Significant fur trapping has continued in the region, but in general the east coast or East Main of James Bay was too easily accessed by French and independent traders from the south so early Hudson's Bay Company emphasis was quickly placed onto interior trapping grounds reached from the west coasts of James and Hudson Bays. It was, nevertheless, the gateway to British settlements in what would become Manitoba (Winnipeg, for example) and as far west as the Rocky Mountains.


Hannah Bay at the southern end of James Bay.

James Bay represents the southern extent of the Arctic Archipelago Marine ecozone, while the coastal areas are primarily in the Hudson Plains, whereas the northeastern coast bordering Quebec is in the Taiga Shield ecozone. The eastern shores of the bay form the western edge of the Canadian Shield in Quebec. As such, the terrain here is rocky and hilly with boreal forest. The western shore is characterised by broad tundra lowlands that are an extension of the Hudson Bay Lowlands. Its vegetation is mostly muskeg. A large portion of this area is part of the Polar Bear Provincial Park.

Hundreds of rivers flow into James Bay. The geography of the area gives many of them similar characteristics. They tend to be wide and shallow near the Bay (in the James Bay Lowlands), whereas they are steeper and narrower further upstream (as they pour off the Canadian Shield). For a larger list of waterways in the region, see list of Hudson Bay rivers.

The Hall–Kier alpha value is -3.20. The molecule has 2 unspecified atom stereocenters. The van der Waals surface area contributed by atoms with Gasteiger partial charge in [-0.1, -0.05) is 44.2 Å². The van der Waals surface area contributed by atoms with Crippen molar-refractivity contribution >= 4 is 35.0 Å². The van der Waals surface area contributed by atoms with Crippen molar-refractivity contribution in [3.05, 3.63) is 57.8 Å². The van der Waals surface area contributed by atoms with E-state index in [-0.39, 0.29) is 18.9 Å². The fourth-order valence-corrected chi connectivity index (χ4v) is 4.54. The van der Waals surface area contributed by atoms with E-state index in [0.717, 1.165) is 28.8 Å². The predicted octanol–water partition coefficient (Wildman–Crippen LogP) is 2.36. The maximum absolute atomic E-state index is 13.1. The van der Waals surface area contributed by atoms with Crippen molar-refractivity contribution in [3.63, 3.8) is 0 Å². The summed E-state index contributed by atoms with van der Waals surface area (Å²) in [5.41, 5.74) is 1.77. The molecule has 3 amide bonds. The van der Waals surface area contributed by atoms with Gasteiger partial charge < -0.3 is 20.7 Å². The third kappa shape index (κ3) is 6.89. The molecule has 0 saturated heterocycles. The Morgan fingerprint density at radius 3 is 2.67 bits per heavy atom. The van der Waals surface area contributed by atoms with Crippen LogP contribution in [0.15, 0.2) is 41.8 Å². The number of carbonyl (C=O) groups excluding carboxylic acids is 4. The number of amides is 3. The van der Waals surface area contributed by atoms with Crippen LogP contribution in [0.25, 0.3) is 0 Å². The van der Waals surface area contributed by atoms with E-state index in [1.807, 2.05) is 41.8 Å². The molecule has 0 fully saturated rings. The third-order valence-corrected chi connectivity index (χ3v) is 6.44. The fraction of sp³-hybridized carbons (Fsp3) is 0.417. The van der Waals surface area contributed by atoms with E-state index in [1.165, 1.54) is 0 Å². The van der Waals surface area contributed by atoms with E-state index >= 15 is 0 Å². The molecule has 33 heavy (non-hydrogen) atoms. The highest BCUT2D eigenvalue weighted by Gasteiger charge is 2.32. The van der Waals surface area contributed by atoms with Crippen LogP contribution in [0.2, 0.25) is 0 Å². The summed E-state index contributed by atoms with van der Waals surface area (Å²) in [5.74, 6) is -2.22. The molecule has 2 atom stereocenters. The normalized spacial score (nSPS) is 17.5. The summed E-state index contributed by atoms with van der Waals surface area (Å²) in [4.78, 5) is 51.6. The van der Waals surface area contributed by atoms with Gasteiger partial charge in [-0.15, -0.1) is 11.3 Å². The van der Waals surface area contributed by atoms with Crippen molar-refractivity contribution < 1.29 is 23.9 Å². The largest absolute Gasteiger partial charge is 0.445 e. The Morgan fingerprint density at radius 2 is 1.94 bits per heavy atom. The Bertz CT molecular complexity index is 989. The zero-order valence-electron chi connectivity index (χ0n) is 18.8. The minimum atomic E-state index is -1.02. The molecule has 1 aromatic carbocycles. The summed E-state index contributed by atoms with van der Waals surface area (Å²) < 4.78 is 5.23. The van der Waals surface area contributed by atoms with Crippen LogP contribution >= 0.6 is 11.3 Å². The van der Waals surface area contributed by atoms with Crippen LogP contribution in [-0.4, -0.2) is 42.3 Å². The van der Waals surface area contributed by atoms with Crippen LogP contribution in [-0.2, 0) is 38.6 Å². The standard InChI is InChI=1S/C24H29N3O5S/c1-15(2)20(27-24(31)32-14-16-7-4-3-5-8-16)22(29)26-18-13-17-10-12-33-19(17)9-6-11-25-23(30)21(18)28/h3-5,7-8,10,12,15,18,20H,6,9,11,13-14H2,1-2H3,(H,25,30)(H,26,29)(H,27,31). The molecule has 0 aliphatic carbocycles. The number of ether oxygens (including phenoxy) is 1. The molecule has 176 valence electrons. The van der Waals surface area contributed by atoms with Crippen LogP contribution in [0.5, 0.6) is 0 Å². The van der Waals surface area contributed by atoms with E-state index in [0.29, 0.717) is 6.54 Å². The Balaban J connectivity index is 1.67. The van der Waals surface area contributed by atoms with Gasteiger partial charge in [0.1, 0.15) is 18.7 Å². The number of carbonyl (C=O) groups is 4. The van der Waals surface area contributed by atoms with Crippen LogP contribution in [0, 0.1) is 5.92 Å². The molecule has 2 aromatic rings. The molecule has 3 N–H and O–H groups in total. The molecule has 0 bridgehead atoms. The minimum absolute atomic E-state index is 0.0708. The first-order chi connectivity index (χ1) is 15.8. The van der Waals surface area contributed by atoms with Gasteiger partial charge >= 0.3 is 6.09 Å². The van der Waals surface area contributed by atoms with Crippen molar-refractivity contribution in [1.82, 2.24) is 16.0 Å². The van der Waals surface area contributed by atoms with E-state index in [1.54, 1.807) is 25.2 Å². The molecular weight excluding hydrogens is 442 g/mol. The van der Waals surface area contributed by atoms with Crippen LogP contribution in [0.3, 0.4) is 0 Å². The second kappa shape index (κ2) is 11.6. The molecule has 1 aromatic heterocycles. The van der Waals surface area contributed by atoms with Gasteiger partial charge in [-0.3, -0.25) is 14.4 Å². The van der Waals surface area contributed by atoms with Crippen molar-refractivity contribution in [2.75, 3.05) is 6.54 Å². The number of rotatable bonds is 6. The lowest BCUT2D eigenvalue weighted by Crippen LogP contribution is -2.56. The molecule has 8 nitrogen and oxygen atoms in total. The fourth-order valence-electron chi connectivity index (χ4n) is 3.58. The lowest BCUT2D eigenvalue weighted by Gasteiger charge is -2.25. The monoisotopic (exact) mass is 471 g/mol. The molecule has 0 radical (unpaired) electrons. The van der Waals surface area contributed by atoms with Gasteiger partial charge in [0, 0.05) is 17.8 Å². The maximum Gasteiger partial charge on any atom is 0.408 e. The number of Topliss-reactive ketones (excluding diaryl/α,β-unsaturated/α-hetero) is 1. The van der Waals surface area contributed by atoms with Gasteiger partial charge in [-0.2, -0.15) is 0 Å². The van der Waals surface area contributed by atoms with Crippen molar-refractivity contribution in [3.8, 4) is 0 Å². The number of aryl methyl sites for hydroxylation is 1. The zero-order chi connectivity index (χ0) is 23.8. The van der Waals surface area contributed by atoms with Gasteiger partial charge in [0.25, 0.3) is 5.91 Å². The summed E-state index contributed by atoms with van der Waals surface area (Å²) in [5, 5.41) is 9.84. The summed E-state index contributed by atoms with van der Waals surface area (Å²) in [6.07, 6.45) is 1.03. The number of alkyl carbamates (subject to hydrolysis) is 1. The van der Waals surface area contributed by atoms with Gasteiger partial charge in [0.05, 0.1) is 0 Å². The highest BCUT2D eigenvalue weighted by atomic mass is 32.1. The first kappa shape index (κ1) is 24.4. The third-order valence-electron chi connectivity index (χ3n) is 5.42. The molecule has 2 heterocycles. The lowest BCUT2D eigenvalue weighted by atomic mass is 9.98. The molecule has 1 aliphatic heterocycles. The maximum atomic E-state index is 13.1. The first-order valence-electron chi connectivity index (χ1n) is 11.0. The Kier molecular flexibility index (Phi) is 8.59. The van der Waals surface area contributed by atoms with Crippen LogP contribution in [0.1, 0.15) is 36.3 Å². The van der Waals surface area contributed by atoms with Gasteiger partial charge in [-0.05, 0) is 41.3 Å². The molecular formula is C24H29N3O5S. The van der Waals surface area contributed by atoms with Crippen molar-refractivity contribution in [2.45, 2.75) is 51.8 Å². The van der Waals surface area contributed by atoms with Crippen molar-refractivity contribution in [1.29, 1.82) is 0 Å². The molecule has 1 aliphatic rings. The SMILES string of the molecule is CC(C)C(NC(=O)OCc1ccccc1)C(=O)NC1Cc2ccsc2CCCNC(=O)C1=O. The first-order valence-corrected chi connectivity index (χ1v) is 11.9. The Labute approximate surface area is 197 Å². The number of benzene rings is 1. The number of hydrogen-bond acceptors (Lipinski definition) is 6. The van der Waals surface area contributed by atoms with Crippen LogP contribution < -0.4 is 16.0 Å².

Hannah Bay

Hannah Bay is the southernmost bay of James Bay. Here the Kesagami and Harricana Rivers flow into James Bay. About 238 km2 is protected under the Migratory Birds Convention Act of Canada as the Hannah Bay Bird Sanctuary. This sanctuary has also been designated as a Wetland of International Importance under the Ramsar Convention since May 1987.

The shores in this area are a mixture of intertidal mud, sand, and salt flats, estuarine waters, intertidal marshes, freshwater ponds, swamps, and forested peatlands.[1]

Human development

James Bay, near Chisasibi, Quebec.

Coastal communities

The shores of James Bay are sparsely populated. On the eastern shore in Quebec there are four coastal communities belonging to the Crees, the indigenous people of the region (from south to north):

On the western shore in Ontario there are five coastal communities (from south to north):

Economic development

Possible scenario of the GRAND Canal scheme, showing the initial water capture and diversion into Lake Huron. Water would be pumped south from the newly-formed James Lake into the Harricana River, crossing into the Great Lakes watershed near Amos, into Lake Timiskaming and the Ottawa River, crossing near Mattawa into Lake Nipissing and the French River to Lake Huron.